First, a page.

So where do I see this compliant behavior? It starts in the home. Everyone takes their shoes off before entering the home. I have never seen a Japanese person enter their home or someone else’s home without removing their shoes. It is so ingrained that it doesn’t even seem to be a conscious effort. Our apartment in Tokyo comes with housekeeping twice a week, and the housekeepers go in and out of our apartment to their cleaning cart; for each trip they take off and put on their shoes.
When Mika and I go to the gym, we are required to wear shoes that have never been worn outside. If you don’t have these shoes they will rent them to you. You cannot wear outside shoes on the gym floor and you cannot wear any shoes, except for the slippers that they provide, in the locker room. The floor in the gym is as clean as the one in our house. In addition, they provide a cloth to wipe each machine after you use it, and they expect (and again we all comply), that we will put up our weights after using them. See photos of gym—notice how clean the floor is and that every weight is in its correct place. There is no mixing of dumb bells or different weights.
Compliance transfers to the school system. Even in kindergarten, the children wear color coordinated caps so that the teachers know which child is in their class. (see photo). I think this would be difficult to accomplish in the U.S.
Then in middle school and high school the students wear uniforms which keep them on equal footing and discourage behavior outside social norms. They are required to buy uniforms, which includes shoes, from the same vendor. I was surprised to learn that their shoes (black loafers) are identical. In addition, there is a limit on hair length, which you can perhaps appreciate in the photo below.
Compliance is also present on the subway, where people are expected to stand in the middle and face the people who are seated. The rule of law is strictly enforced. Another rule that is strictly enforced: the first DUI offense is punishable by a $10,000 fine. There are almost no DUI’s in Japan.
There are numerous other examples but in addition to the rules that are to be followed, there is a sense of community and belonging that I think is partly the result of a homogeneous society. They live on a small island (smaller than the state of Montana) that is densely populated with almost no diversity (98.5% Japanese). The population has almost the same skin color, hair color, height and weight. They identify with the members of their large village.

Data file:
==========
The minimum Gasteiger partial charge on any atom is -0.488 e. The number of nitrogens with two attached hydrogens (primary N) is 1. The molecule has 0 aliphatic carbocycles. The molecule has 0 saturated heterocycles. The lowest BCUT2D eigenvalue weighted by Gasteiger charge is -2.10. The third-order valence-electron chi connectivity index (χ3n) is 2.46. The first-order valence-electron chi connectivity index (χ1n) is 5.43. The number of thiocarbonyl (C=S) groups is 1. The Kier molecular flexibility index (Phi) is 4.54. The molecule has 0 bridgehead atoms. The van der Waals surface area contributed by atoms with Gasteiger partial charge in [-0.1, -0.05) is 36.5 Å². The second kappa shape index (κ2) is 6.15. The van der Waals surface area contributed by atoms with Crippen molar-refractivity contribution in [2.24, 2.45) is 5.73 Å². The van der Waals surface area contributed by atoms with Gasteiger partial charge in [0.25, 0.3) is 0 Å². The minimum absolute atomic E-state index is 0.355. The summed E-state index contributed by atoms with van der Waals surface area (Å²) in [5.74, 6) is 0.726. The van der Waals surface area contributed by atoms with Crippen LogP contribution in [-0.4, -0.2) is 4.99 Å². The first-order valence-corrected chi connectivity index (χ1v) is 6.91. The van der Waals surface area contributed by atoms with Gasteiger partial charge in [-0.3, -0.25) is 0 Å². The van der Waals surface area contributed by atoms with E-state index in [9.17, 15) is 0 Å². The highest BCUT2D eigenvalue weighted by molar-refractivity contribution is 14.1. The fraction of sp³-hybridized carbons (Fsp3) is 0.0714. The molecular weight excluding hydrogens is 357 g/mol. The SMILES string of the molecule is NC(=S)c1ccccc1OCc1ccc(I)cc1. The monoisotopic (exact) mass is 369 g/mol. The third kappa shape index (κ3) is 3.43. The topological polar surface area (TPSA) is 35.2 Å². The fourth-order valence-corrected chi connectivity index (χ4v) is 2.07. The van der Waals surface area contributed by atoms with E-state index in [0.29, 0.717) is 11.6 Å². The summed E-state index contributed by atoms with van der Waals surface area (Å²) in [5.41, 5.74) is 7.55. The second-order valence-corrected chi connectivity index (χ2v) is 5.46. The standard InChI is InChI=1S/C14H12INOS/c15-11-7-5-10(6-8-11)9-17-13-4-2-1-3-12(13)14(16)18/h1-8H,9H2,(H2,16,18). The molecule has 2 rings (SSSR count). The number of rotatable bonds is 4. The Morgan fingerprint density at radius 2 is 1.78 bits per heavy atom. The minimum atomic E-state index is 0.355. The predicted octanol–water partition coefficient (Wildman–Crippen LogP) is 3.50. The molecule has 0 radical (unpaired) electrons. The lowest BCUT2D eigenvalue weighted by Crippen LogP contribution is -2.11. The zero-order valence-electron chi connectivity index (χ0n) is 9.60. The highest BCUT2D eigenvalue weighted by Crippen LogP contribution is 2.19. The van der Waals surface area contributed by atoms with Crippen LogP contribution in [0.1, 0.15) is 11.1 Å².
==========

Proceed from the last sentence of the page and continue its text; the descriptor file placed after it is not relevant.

An example of the sense of community is that when the clean up for the nuclear disaster in Fukushima happened, older males volunteered to do the cleanup so that young males would not be exposed to the radiation. The following is from an article discussing the “Skilled Veterans Corps”.
“A group of more than 200 Japanese pensioners are volunteering to tackle the nuclear crisis at the Fukushima power station.
The Skilled Veterans Corps, as they call themselves, is made up of retired engineers and other professionals, all over the age of 60.
They say they should be facing the dangers of radiation, not the young.
It was while watching the television news that Yasuteru Yamada decided it was time for his generation to stand up.
No longer could he be just an observer of the struggle to stabilise the Fukushima nuclear plant.
The retired engineer is reporting back for duty at the age of 72, and he is organising a team of pensioners to go with him.
For weeks now, Mr Yamada has been getting back in touch with old friends, sending out e-mails and even messages on Twitter.
Volunteering to take the place of younger workers at the power station is not brave, Mr Yamada says, but logical.
“I am 72 and on average I probably have 13 to 15 years left to live,” he says.
“Even if I were exposed to radiation, cancer could take 20 or 30 years or longer to develop. Therefore us older ones have less chance of getting cancer.”
They recognized that the exposure to radiation causes cancer decades later and therefore if you are over 60 then your risk is much lower. I find it amazing that 200 men over the age of 60 would volunteer for such hazardous work.
In my next article, I will expand on the “4” part of the Japanese culture.
Dewa Mata (see you soon)
About the author:
Steve Purdom trained as an Internal Medicine physician and practiced medicine for 18 years. He was the Medical Director and subsequently COO of the U.S. operations for Aflac, responsible for Claims and Underwriting for Aflac in Japan. Steve has traveled to Japan for 30 years and now spends 4 months of each year vacationing in Tokyo with his wife Mika (who is Japanese). He has studied and taught the Enneagram for 20 years.
Editor: Illania Edwards